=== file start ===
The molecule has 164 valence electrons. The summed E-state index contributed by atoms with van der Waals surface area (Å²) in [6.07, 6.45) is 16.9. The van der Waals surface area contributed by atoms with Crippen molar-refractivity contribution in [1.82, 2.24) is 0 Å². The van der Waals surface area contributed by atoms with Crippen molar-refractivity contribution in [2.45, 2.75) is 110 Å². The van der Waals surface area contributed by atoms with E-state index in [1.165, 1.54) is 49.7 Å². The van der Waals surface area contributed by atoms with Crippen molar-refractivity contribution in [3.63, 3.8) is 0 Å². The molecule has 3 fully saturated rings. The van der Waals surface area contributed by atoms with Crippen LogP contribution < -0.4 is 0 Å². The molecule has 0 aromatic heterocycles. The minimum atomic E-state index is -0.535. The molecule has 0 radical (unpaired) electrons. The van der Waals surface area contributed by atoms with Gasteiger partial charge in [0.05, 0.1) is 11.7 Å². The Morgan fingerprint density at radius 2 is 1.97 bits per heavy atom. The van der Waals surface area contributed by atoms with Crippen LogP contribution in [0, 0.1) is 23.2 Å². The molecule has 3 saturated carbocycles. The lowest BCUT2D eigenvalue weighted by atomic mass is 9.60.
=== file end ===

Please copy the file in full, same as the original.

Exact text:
The molecule has 164 valence electrons. The summed E-state index contributed by atoms with van der Waals surface area (Å²) in [6.07, 6.45) is 16.9. The van der Waals surface area contributed by atoms with Crippen molar-refractivity contribution in [1.82, 2.24) is 0 Å². The van der Waals surface area contributed by atoms with Crippen molar-refractivity contribution in [2.45, 2.75) is 110 Å². The van der Waals surface area contributed by atoms with E-state index in [1.165, 1.54) is 49.7 Å². The van der Waals surface area contributed by atoms with Crippen molar-refractivity contribution in [3.63, 3.8) is 0 Å². The molecule has 3 fully saturated rings. The van der Waals surface area contributed by atoms with Crippen LogP contribution < -0.4 is 0 Å². The molecule has 0 aromatic heterocycles. The minimum atomic E-state index is -0.535. The molecule has 0 radical (unpaired) electrons. The van der Waals surface area contributed by atoms with Gasteiger partial charge in [0.05, 0.1) is 11.7 Å². The Morgan fingerprint density at radius 2 is 1.97 bits per heavy atom. The van der Waals surface area contributed by atoms with Crippen LogP contribution in [0, 0.1) is 23.2 Å². The molecule has 3 saturated carbocycles. The lowest BCUT2D eigenvalue weighted by atomic mass is 9.60.